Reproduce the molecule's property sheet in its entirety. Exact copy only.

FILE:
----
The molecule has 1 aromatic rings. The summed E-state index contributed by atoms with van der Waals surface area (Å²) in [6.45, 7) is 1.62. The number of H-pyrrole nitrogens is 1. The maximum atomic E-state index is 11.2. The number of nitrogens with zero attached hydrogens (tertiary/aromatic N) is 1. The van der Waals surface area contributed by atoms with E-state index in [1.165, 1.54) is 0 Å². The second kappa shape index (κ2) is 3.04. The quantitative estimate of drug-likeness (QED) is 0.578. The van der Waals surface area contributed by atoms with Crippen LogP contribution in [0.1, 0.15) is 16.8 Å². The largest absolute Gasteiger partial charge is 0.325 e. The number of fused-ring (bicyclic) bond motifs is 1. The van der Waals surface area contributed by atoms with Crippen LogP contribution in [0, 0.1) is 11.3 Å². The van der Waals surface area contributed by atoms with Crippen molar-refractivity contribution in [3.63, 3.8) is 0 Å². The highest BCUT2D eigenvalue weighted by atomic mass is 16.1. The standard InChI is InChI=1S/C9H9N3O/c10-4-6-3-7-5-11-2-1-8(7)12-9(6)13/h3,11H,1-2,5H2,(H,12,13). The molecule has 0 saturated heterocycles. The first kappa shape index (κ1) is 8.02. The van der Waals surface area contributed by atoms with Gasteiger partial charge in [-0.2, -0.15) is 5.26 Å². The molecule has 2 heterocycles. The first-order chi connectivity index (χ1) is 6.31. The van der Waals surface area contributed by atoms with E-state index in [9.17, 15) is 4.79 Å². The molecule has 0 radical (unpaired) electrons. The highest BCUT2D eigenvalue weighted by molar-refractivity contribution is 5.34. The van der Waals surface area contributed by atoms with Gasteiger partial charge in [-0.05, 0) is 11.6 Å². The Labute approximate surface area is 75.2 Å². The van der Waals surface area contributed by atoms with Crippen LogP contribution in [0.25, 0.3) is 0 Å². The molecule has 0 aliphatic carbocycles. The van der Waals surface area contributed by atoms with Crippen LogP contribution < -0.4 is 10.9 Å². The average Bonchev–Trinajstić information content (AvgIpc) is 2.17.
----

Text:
The molecule has 1 aromatic rings. The summed E-state index contributed by atoms with van der Waals surface area (Å²) in [6.45, 7) is 1.62. The number of H-pyrrole nitrogens is 1. The maximum atomic E-state index is 11.2. The number of nitrogens with zero attached hydrogens (tertiary/aromatic N) is 1. The van der Waals surface area contributed by atoms with E-state index in [1.165, 1.54) is 0 Å². The second kappa shape index (κ2) is 3.04. The quantitative estimate of drug-likeness (QED) is 0.578. The van der Waals surface area contributed by atoms with Crippen LogP contribution in [0.1, 0.15) is 16.8 Å². The largest absolute Gasteiger partial charge is 0.325 e. The number of fused-ring (bicyclic) bond motifs is 1. The van der Waals surface area contributed by atoms with Crippen LogP contribution in [0, 0.1) is 11.3 Å². The van der Waals surface area contributed by atoms with Crippen molar-refractivity contribution in [3.63, 3.8) is 0 Å². The highest BCUT2D eigenvalue weighted by atomic mass is 16.1. The standard InChI is InChI=1S/C9H9N3O/c10-4-6-3-7-5-11-2-1-8(7)12-9(6)13/h3,11H,1-2,5H2,(H,12,13). The molecule has 0 saturated heterocycles. The first kappa shape index (κ1) is 8.02. The van der Waals surface area contributed by atoms with Gasteiger partial charge in [-0.2, -0.15) is 5.26 Å². The molecule has 2 heterocycles. The first-order chi connectivity index (χ1) is 6.31. The van der Waals surface area contributed by atoms with E-state index in [9.17, 15) is 4.79 Å². The molecule has 0 radical (unpaired) electrons. The highest BCUT2D eigenvalue weighted by molar-refractivity contribution is 5.34. The van der Waals surface area contributed by atoms with Gasteiger partial charge in [-0.05, 0) is 11.6 Å². The Labute approximate surface area is 75.2 Å². The van der Waals surface area contributed by atoms with Crippen LogP contribution in [0.25, 0.3) is 0 Å². The molecule has 0 aliphatic carbocycles. The van der Waals surface area contributed by atoms with Crippen LogP contribution < -0.4 is 10.9 Å². The average Bonchev–Trinajstić information content (AvgIpc) is 2.17.